Monday, April 30, 2012

Phages: the armageddon of infections?

There is no doubt of the urgent need for developing new antibacterials. The list of bacteria resistant to virtually all drugs is increasing nearly every month and in the XXI century patients are dying in our hospitals due to the lack of treatments for infections. No surprisingly, WHO announced in 2009 that “Antibiotic resistance is one of the three greatest threats to human health”.  Since the drug discovery pipeline is nearly dry, alternative antimicrobial approaches have been proposed, including the use of  antimicrobial peptides, the manipulation of the host-pathogen interphase (followed in my lab with very promising results), and the use of bacteriophages
The discovery of bacteriophages, obligate predators of bacteria, is attributed to Twort and d’Herelle in the early 20th century. The therapeutic potential of phages was recognized soon thereafter and applied for several decades before the discovery and widespread adoption of antibiotic. However, there has been a renewed interest into bacteriophage therapy due to the increasing incidence of antibiotic resistance.

Monday, April 2, 2012

Basic science rocks!

The economical crisis is affecting everything. We are all familiar with "budget cuts", "restrinctions", "debt", "risk premium",... In most high income countries the new mantra are "make things profitable", "tax-payers money should be used only to support areas with added value", "let´s avoid unnecessary things", ... Not surprisingly this politicians view is also affecting science. Five to seven years ago many grant funding agencies, including the European Comission, started to deem basic science as a low priority area. Instead, major funding efforts are increasingly been devoted to those projects/areas showing great promises of transfer the knowledge to the market in a short time. In many places, at least in my own country Spain, basic science is mostly considered a waste of money. Now in every project you write you really need to make a clear business case of the importance of your research, and expected results, for health, society, market,...In the context of biomedical research, my own area of research, projects should be truly oriented to impact significantly the National Health System (NHS).

Is it really true that we, basic scientists, are wasting tax-payers money? Is there not anymore space in our society for curiosity driven research funded by the goverments?

Monday, January 30, 2012


Ready-to-wear or prêt-à-porter is the term for factory-made clothing, in standardized sizes, as distinct from haute-couture (high-fashion) design clothing. The former is based upon a pattern that is then duplicated and advertised to raise the visibility of the designer. The latter is endowed with great doses of novelty and creativity. In fact, it is believed that fashion design anticipates costumer tastes and, actually, marks the next tendencies. Fashion is everywhere and references to anything that is the current trend in interior design, furniture, food, music,...and science?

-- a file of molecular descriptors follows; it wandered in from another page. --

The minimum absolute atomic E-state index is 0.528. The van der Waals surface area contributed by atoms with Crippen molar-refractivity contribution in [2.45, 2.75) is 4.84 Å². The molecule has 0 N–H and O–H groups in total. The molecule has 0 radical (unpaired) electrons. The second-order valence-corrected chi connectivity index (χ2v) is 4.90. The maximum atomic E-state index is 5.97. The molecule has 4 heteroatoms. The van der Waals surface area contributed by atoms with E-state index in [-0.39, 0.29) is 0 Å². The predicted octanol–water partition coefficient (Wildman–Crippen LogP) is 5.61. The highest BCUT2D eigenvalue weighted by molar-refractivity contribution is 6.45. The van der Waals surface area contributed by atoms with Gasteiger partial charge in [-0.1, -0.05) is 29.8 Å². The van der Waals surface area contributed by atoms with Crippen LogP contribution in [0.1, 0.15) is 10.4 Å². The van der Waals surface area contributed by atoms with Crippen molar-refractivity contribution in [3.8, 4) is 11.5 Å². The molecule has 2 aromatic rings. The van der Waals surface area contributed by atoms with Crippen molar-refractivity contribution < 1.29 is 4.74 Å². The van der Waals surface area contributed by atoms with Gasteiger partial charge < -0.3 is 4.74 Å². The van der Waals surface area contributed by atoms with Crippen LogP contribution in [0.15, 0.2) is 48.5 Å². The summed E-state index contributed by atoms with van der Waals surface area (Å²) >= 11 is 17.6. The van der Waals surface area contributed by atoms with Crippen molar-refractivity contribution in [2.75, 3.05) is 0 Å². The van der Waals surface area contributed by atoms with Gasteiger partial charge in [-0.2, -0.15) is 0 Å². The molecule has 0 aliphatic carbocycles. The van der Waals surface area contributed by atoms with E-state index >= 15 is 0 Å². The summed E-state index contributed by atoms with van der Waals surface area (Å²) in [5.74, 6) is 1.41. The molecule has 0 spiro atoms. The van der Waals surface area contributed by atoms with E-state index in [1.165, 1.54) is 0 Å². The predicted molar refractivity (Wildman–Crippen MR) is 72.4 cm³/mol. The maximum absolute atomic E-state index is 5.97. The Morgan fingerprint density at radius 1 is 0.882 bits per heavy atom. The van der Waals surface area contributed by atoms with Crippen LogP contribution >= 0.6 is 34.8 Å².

Can we consider science under the light of fashion? Are there prêt-à-porter and  haute-couture science? Are there trending topics? At least in the Microbiology field this is the case.

Monday, January 9, 2012

Illuminating virulence

The advent of molecular methods made necesary to revise the Koch´s postulates, formulated in 1890, as general guidelines that should be followed to identify pathogens causing diseases. As a result, Stanley Falkow established the molecular version of Koch's postulates to guide the identification of microbial genes encoding virulence factors. Falkow established five experimental criteria that a gene must fulfill to be considered a virulence factor. A criterium almost never addressed by scientists is "The gene, which causes virulence, must be expressed during infection." It has been always considered enough to test whether specific inactivation of the gene is associated to a measurable loss of virulence. Actually, the golden standard is to demonstrate in vivo (using suitable animal/plant models) that allelic replacement of the mutated gene leads to restoration of virulence.

However, wouldn´t it be interesting to know exactly when and where the virulence gene is expressed? Certainly this may help to understand the in vivo role of the virulence factor: is it required only for the initial colonization of the tissues? Is it necesary to fight phagocytic cells?, is the expression of this factor coordinated with those of other factors?,...Moreover, are there virulenece factors expressed only in vivo and therefore absolutely dispensable in vitro? These questions led scientists to develop experimental approaches to enlighten virulence gene expression. Conceptually, the methods were originally conceived upon the premise (now considered fact) that most virulence genes are transcriptionally induced at one or more times during infection